Wingbeat kinematics during climbing flight of Morpho butterflies
We then tracked the body and wingbeat kinematics in a subset of these butterflies from two canopy and two understory species (study 2). For each of these four species, we digitized three wingbeats, each taken from a different individual. Based on these data, we reconstructed the average wingbeat kinematics for the understory butterflies and canopy butterflies separately (Fig. 2).
This detailed study 2a on wingbeat kinematics revealed several differences between canopy and understory species (Fig. 2C; Fig. S2). Most apparently, the deviation angle of the hindwings differed between groups: canopy butterflies deviated their hindwings further from the stroke plane than understory butterflies during both the upstroke and the downstroke (hindwings in canopy species: θ=−56±4 deg; hindwings in understory species: θ=−48±3 deg, P=0.01; Fig. S2). Also, the forewings of understory butterflies seem to operate at slightly higher wing stroke amplitudes and wing rotation angles, but these differences were not significant (wingbeat amplitude in canopy species: Aφ=114±19 deg; in understory species: Aφ=128±26 deg, P=0.34).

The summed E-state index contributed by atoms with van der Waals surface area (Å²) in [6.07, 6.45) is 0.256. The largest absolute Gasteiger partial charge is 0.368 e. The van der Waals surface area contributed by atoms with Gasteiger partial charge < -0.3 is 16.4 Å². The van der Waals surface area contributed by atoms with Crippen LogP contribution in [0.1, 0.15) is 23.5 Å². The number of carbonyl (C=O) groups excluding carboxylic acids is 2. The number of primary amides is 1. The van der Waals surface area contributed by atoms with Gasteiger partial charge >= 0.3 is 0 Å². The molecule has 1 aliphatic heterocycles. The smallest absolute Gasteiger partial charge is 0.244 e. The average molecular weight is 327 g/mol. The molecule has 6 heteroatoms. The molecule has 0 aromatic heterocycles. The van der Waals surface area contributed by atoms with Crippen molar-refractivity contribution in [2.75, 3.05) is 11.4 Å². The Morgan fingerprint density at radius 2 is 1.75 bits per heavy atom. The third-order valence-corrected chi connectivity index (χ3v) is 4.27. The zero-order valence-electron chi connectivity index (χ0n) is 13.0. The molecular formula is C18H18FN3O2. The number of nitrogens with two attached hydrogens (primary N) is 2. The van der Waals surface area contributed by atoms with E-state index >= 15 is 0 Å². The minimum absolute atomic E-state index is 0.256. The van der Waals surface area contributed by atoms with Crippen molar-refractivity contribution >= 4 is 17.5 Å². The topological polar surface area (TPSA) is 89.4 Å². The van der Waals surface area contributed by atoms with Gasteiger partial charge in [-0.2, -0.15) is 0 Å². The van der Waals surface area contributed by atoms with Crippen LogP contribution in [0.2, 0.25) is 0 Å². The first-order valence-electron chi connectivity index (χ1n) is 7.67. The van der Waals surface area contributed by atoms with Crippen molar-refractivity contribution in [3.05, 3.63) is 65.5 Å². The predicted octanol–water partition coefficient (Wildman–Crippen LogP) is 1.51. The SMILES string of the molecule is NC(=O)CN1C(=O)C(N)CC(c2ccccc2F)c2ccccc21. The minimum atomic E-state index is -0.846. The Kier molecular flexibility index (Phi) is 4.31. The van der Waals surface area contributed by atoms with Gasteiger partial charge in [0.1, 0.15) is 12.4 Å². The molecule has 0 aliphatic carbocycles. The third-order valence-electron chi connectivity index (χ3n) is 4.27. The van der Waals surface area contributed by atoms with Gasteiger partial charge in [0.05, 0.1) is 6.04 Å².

Climbing performance depends on both wingbeat kinematics and morphology
We consequently studied how variation in wingbeat kinematics and morphology affects climbing performance in Morpho butterflies (study 2b), using our aerodynamic model for climbing flight performance (Eqn 1). For this, we quantified the body and wing morphology of all individuals used in the flight datasets (N=10 individuals from two canopy species and N=16 individuals from five understory species) (Fig. 4), and the detailed body and wingbeat kinematics of two canopy species (Morpho cisseis and Morpho theseus) and two understory species (Morpho achilles and Morpho sulkowskyi). The resulting wingbeat kinematics dataset consisted of 12 digitized wingbeats, each from a different individual, and three individuals per species (Figs 2 and 3F).